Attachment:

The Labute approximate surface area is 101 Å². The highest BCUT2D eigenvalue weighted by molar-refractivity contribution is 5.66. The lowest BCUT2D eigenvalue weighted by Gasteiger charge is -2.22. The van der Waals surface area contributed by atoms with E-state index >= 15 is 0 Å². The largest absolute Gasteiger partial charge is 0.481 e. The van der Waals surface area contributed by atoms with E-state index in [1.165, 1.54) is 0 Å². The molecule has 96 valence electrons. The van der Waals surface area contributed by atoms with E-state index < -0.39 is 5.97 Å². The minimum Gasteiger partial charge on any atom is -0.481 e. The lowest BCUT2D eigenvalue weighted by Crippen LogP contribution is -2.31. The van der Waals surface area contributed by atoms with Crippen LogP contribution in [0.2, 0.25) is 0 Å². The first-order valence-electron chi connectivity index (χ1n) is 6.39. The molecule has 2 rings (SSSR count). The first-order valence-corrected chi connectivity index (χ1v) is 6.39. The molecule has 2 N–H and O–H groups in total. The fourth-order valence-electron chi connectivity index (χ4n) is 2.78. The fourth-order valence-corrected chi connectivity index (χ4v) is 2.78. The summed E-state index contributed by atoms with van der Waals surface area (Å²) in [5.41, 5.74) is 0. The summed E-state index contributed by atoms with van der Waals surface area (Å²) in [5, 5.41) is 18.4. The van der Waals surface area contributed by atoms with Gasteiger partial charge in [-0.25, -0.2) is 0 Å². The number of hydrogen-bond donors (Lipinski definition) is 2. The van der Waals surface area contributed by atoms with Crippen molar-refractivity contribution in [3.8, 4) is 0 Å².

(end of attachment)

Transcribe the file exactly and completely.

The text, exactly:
The Labute approximate surface area is 101 Å². The highest BCUT2D eigenvalue weighted by molar-refractivity contribution is 5.66. The lowest BCUT2D eigenvalue weighted by Gasteiger charge is -2.22. The van der Waals surface area contributed by atoms with E-state index >= 15 is 0 Å². The largest absolute Gasteiger partial charge is 0.481 e. The van der Waals surface area contributed by atoms with E-state index in [1.165, 1.54) is 0 Å². The molecule has 96 valence electrons. The van der Waals surface area contributed by atoms with E-state index < -0.39 is 5.97 Å². The minimum Gasteiger partial charge on any atom is -0.481 e. The lowest BCUT2D eigenvalue weighted by Crippen LogP contribution is -2.31. The van der Waals surface area contributed by atoms with Crippen LogP contribution in [0.2, 0.25) is 0 Å². The first-order valence-electron chi connectivity index (χ1n) is 6.39. The molecule has 2 rings (SSSR count). The first-order valence-corrected chi connectivity index (χ1v) is 6.39. The molecule has 2 N–H and O–H groups in total. The fourth-order valence-electron chi connectivity index (χ4n) is 2.78. The fourth-order valence-corrected chi connectivity index (χ4v) is 2.78. The summed E-state index contributed by atoms with van der Waals surface area (Å²) in [5.41, 5.74) is 0. The summed E-state index contributed by atoms with van der Waals surface area (Å²) in [5, 5.41) is 18.4. The van der Waals surface area contributed by atoms with Gasteiger partial charge in [-0.25, -0.2) is 0 Å². The number of hydrogen-bond donors (Lipinski definition) is 2. The van der Waals surface area contributed by atoms with Crippen molar-refractivity contribution in [3.8, 4) is 0 Å².